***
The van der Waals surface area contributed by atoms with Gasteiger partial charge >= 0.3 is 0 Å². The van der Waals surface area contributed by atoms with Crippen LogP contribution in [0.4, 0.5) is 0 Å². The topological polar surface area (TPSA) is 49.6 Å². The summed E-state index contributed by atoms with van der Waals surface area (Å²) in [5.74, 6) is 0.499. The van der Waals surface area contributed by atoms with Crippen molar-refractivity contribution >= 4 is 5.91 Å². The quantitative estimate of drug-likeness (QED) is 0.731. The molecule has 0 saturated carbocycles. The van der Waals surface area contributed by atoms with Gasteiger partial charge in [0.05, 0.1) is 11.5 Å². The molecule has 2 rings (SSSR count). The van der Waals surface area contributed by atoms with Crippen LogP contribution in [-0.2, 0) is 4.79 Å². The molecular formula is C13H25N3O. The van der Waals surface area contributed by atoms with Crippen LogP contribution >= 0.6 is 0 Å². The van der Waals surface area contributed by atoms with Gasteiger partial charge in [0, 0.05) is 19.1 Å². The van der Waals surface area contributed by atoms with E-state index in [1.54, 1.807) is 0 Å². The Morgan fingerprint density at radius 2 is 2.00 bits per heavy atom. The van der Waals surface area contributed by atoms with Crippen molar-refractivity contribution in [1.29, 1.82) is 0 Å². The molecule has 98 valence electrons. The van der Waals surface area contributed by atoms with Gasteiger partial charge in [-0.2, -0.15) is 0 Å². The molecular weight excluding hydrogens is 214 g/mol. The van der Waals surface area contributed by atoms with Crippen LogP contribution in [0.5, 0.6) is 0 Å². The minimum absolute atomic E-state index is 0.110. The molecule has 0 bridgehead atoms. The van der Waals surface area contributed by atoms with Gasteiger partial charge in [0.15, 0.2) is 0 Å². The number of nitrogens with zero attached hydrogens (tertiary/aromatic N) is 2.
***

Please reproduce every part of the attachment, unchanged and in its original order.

The van der Waals surface area contributed by atoms with Gasteiger partial charge >= 0.3 is 0 Å². The van der Waals surface area contributed by atoms with Crippen LogP contribution in [0.4, 0.5) is 0 Å². The topological polar surface area (TPSA) is 49.6 Å². The summed E-state index contributed by atoms with van der Waals surface area (Å²) in [5.74, 6) is 0.499. The van der Waals surface area contributed by atoms with Crippen molar-refractivity contribution >= 4 is 5.91 Å². The quantitative estimate of drug-likeness (QED) is 0.731. The molecule has 0 saturated carbocycles. The van der Waals surface area contributed by atoms with Gasteiger partial charge in [0.05, 0.1) is 11.5 Å². The molecule has 2 rings (SSSR count). The van der Waals surface area contributed by atoms with Crippen LogP contribution in [-0.2, 0) is 4.79 Å². The molecular formula is C13H25N3O. The van der Waals surface area contributed by atoms with Crippen LogP contribution >= 0.6 is 0 Å². The van der Waals surface area contributed by atoms with Gasteiger partial charge in [0, 0.05) is 19.1 Å². The van der Waals surface area contributed by atoms with E-state index in [1.54, 1.807) is 0 Å². The Morgan fingerprint density at radius 2 is 2.00 bits per heavy atom. The van der Waals surface area contributed by atoms with Crippen molar-refractivity contribution in [1.29, 1.82) is 0 Å². The molecule has 98 valence electrons. The van der Waals surface area contributed by atoms with Gasteiger partial charge in [-0.2, -0.15) is 0 Å². The molecular weight excluding hydrogens is 214 g/mol. The van der Waals surface area contributed by atoms with Crippen LogP contribution in [0.5, 0.6) is 0 Å². The minimum absolute atomic E-state index is 0.110. The molecule has 0 bridgehead atoms. The van der Waals surface area contributed by atoms with Gasteiger partial charge in [0.15, 0.2) is 0 Å². The number of nitrogens with zero attached hydrogens (tertiary/aromatic N) is 2.